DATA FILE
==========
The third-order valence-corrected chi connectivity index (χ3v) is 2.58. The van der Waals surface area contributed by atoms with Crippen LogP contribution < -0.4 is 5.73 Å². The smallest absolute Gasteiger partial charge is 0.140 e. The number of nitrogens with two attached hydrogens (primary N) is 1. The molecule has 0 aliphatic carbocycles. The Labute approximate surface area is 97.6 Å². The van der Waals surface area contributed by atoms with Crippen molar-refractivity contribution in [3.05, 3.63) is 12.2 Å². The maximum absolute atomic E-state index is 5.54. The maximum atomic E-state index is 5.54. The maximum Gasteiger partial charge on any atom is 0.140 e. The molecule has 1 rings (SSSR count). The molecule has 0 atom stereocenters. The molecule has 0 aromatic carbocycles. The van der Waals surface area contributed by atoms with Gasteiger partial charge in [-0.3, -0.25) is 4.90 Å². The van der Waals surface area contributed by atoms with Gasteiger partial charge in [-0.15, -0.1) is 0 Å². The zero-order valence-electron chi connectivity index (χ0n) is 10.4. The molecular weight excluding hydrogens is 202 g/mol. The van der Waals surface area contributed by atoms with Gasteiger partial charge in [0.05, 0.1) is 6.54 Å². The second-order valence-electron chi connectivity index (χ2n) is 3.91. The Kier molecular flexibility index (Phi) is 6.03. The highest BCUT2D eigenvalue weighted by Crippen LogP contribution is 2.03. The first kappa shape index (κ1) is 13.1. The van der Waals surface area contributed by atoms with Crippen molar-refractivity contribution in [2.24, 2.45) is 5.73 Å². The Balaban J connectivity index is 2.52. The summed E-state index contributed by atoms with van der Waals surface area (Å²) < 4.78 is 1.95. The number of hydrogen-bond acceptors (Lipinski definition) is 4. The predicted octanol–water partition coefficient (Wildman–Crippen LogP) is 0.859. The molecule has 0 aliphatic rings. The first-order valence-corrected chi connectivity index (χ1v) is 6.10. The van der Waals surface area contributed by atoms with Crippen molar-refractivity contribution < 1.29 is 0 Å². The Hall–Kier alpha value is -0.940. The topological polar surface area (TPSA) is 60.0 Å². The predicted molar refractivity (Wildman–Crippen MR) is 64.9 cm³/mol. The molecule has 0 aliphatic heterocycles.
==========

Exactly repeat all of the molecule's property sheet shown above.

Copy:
The third-order valence-corrected chi connectivity index (χ3v) is 2.58. The van der Waals surface area contributed by atoms with Crippen LogP contribution < -0.4 is 5.73 Å². The smallest absolute Gasteiger partial charge is 0.140 e. The number of nitrogens with two attached hydrogens (primary N) is 1. The molecule has 0 aliphatic carbocycles. The Labute approximate surface area is 97.6 Å². The van der Waals surface area contributed by atoms with Crippen molar-refractivity contribution in [3.05, 3.63) is 12.2 Å². The maximum absolute atomic E-state index is 5.54. The maximum atomic E-state index is 5.54. The maximum Gasteiger partial charge on any atom is 0.140 e. The molecule has 1 rings (SSSR count). The molecule has 0 atom stereocenters. The molecule has 0 aromatic carbocycles. The van der Waals surface area contributed by atoms with Gasteiger partial charge in [-0.3, -0.25) is 4.90 Å². The van der Waals surface area contributed by atoms with Gasteiger partial charge in [-0.15, -0.1) is 0 Å². The zero-order valence-electron chi connectivity index (χ0n) is 10.4. The molecular weight excluding hydrogens is 202 g/mol. The van der Waals surface area contributed by atoms with Gasteiger partial charge in [0.05, 0.1) is 6.54 Å². The second-order valence-electron chi connectivity index (χ2n) is 3.91. The Kier molecular flexibility index (Phi) is 6.03. The highest BCUT2D eigenvalue weighted by Crippen LogP contribution is 2.03. The first kappa shape index (κ1) is 13.1. The van der Waals surface area contributed by atoms with Crippen molar-refractivity contribution in [2.24, 2.45) is 5.73 Å². The Balaban J connectivity index is 2.52. The summed E-state index contributed by atoms with van der Waals surface area (Å²) < 4.78 is 1.95. The number of hydrogen-bond acceptors (Lipinski definition) is 4. The predicted octanol–water partition coefficient (Wildman–Crippen LogP) is 0.859. The molecule has 0 aliphatic rings. The first-order valence-corrected chi connectivity index (χ1v) is 6.10. The van der Waals surface area contributed by atoms with Crippen molar-refractivity contribution < 1.29 is 0 Å². The Hall–Kier alpha value is -0.940. The topological polar surface area (TPSA) is 60.0 Å². The predicted molar refractivity (Wildman–Crippen MR) is 64.9 cm³/mol. The molecule has 0 aliphatic heterocycles.